Variations and Modifications in Finding the Right Tennis Racket

Choosing the right tennis racquet can really help improve your game. There are so many factors to consider including your play style, the racket’s string pattern, weight, head size, balance point, grip size, string material, swing weight, string gauge, string tension and frame stiffness. Do you want power or do you want more control? Or are you looking for a balance of both? Here are some tips to keep in mind.

String Pattern

Open string pattern racquets are more elastic and therefore tend to give the player more spin and power when hitting the ball. The spacing between strings as well as the fewer intersections let the ball rebound with more force. The downside is that it is typically less durable. The strings snap more easily. But if you are not yet a power hitter and need all the help you can get, an open string racquet is advisable.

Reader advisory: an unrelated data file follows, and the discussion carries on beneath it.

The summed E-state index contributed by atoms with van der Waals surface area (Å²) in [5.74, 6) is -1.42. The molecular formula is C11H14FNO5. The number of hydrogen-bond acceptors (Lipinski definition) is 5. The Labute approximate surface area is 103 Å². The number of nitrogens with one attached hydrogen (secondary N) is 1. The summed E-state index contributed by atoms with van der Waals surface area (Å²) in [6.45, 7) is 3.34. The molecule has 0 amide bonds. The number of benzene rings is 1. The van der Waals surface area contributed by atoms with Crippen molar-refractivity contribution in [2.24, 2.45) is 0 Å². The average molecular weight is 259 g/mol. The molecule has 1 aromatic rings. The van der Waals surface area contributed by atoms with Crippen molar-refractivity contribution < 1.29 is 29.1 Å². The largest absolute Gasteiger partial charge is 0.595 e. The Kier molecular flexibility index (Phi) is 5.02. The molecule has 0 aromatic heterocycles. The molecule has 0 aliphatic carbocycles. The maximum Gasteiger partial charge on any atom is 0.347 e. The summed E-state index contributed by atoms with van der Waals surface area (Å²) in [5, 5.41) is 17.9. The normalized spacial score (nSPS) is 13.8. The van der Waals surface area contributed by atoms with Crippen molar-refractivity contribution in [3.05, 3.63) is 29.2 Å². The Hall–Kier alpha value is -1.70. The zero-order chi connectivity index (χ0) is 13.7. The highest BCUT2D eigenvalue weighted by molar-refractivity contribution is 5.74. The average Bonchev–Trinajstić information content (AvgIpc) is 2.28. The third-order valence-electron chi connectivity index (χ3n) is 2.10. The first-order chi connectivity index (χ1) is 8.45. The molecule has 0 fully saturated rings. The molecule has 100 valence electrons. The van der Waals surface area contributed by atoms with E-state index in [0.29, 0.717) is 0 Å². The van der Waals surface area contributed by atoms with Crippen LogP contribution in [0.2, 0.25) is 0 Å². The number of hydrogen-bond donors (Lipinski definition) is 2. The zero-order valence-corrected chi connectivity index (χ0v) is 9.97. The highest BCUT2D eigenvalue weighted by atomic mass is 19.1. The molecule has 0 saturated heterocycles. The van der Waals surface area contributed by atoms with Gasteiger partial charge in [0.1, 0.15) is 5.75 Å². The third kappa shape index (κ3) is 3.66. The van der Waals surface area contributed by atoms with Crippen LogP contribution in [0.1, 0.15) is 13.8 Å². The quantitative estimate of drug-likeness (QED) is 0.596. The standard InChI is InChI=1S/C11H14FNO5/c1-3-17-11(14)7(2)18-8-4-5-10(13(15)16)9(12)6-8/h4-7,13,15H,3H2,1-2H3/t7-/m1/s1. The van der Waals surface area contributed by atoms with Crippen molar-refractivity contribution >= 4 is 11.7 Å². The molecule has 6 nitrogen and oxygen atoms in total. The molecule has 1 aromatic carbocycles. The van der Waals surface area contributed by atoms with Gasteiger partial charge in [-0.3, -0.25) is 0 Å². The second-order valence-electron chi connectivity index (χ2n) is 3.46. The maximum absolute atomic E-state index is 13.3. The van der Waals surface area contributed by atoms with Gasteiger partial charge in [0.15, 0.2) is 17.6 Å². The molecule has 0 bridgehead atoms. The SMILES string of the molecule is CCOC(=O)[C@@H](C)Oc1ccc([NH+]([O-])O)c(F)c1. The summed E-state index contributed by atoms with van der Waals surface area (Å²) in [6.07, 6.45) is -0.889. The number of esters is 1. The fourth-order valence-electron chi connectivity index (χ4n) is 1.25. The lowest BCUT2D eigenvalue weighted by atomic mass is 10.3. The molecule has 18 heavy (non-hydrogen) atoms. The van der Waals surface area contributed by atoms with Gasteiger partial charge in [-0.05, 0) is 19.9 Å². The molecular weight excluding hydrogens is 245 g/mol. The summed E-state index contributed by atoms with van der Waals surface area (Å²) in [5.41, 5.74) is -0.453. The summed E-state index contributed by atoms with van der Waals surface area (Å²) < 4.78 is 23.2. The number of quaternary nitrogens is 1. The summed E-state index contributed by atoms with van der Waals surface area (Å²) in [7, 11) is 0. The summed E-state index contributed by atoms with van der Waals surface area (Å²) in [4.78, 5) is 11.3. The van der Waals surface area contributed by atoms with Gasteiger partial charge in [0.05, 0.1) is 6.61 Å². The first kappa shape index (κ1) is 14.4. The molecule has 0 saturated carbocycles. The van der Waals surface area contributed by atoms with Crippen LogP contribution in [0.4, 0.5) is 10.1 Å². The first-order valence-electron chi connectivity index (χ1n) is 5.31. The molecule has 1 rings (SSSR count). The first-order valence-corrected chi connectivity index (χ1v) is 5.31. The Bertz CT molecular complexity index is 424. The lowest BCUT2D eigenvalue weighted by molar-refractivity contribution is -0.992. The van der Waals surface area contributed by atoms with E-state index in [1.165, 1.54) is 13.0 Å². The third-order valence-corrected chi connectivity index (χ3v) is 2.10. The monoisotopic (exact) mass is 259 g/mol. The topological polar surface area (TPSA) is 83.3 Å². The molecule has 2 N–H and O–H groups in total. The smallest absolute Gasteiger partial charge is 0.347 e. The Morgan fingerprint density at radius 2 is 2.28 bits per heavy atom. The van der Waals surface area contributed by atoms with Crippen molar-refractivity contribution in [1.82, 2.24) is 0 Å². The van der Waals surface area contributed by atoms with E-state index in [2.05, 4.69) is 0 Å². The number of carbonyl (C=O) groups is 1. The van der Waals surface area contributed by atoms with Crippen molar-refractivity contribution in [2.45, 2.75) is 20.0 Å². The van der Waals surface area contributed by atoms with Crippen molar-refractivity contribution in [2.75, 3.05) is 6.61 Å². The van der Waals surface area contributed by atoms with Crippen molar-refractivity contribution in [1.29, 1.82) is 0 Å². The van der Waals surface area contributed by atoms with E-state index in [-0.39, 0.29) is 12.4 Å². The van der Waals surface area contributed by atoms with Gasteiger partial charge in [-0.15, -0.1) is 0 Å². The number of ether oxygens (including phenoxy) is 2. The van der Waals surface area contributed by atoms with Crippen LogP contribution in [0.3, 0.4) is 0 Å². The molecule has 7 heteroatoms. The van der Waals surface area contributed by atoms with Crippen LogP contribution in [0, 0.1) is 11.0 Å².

The closed string racket is more durable but won’t rebound the ball as much. They are recommended for power hitters players who have the juice it takes to hit the ball hard. These types of rackets are also popular with those who prefer control to power.

Head Size

Larger head sizes are recommended for beginners because they offer more power and a larger contact area. Advanced players who want more control eventually switch to smaller head sizes.


Heavier racquets tend to be more stable and powerful. They also deliver less shock. On the other hand, lighter tennis racquets are faster to swing and are superior when it comes to maneuverability. Choose a racket with a heavy head if you want to produce more powerful shots. A lighter head will give you more control.

Note that weight is different from swing weight, which is a measurement of how heavy the racket feels when you swing it. A higher swing weight indicates that the racquet is harder to swing. Most tennis rackets today are in the 280 to 350 range. A lower swing weight (below 310) can help you swing the racquet faster and create more spin. If you want more power and stability, a higher swing weight (above 330) might be a better option.


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